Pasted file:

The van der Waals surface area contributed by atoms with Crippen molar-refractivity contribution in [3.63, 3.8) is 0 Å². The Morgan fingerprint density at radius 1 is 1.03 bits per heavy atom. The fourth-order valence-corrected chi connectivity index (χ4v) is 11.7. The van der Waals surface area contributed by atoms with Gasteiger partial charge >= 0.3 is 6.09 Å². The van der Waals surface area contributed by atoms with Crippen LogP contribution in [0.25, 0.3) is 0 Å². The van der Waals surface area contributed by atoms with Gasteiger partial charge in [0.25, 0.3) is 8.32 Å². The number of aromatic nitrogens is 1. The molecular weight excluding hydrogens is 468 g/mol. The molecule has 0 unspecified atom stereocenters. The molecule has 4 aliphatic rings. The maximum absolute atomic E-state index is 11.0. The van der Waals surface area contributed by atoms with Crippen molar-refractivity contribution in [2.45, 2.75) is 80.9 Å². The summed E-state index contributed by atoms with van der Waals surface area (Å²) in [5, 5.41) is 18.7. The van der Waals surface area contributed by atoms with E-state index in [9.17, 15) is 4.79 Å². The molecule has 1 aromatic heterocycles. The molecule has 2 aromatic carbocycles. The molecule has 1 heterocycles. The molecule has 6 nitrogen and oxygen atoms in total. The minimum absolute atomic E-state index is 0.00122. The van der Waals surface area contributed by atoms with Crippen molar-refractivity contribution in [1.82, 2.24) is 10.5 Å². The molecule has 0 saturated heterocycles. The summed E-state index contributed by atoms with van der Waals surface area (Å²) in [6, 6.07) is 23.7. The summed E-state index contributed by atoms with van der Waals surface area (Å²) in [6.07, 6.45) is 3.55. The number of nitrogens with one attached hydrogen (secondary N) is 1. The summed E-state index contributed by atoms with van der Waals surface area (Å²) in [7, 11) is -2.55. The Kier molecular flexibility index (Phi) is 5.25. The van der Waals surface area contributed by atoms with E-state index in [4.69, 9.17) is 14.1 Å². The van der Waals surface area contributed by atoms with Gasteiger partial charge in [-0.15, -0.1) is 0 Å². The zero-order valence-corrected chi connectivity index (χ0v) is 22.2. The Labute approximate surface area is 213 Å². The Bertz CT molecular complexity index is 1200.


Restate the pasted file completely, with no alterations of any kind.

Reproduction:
The van der Waals surface area contributed by atoms with Crippen molar-refractivity contribution in [3.63, 3.8) is 0 Å². The Morgan fingerprint density at radius 1 is 1.03 bits per heavy atom. The fourth-order valence-corrected chi connectivity index (χ4v) is 11.7. The van der Waals surface area contributed by atoms with Gasteiger partial charge >= 0.3 is 6.09 Å². The van der Waals surface area contributed by atoms with Crippen LogP contribution in [0.25, 0.3) is 0 Å². The van der Waals surface area contributed by atoms with Gasteiger partial charge in [0.25, 0.3) is 8.32 Å². The number of aromatic nitrogens is 1. The molecular weight excluding hydrogens is 468 g/mol. The molecule has 0 unspecified atom stereocenters. The molecule has 4 aliphatic rings. The maximum absolute atomic E-state index is 11.0. The van der Waals surface area contributed by atoms with Crippen molar-refractivity contribution in [2.45, 2.75) is 80.9 Å². The summed E-state index contributed by atoms with van der Waals surface area (Å²) in [5, 5.41) is 18.7. The van der Waals surface area contributed by atoms with E-state index in [9.17, 15) is 4.79 Å². The molecule has 1 aromatic heterocycles. The molecule has 2 aromatic carbocycles. The molecule has 1 heterocycles. The molecule has 6 nitrogen and oxygen atoms in total. The minimum absolute atomic E-state index is 0.00122. The van der Waals surface area contributed by atoms with Crippen molar-refractivity contribution in [1.82, 2.24) is 10.5 Å². The molecule has 0 saturated heterocycles. The summed E-state index contributed by atoms with van der Waals surface area (Å²) in [6, 6.07) is 23.7. The summed E-state index contributed by atoms with van der Waals surface area (Å²) in [6.07, 6.45) is 3.55. The number of nitrogens with one attached hydrogen (secondary N) is 1. The summed E-state index contributed by atoms with van der Waals surface area (Å²) in [7, 11) is -2.55. The Kier molecular flexibility index (Phi) is 5.25. The van der Waals surface area contributed by atoms with E-state index in [4.69, 9.17) is 14.1 Å². The van der Waals surface area contributed by atoms with Gasteiger partial charge in [-0.15, -0.1) is 0 Å². The zero-order valence-corrected chi connectivity index (χ0v) is 22.2. The Labute approximate surface area is 213 Å². The Bertz CT molecular complexity index is 1200.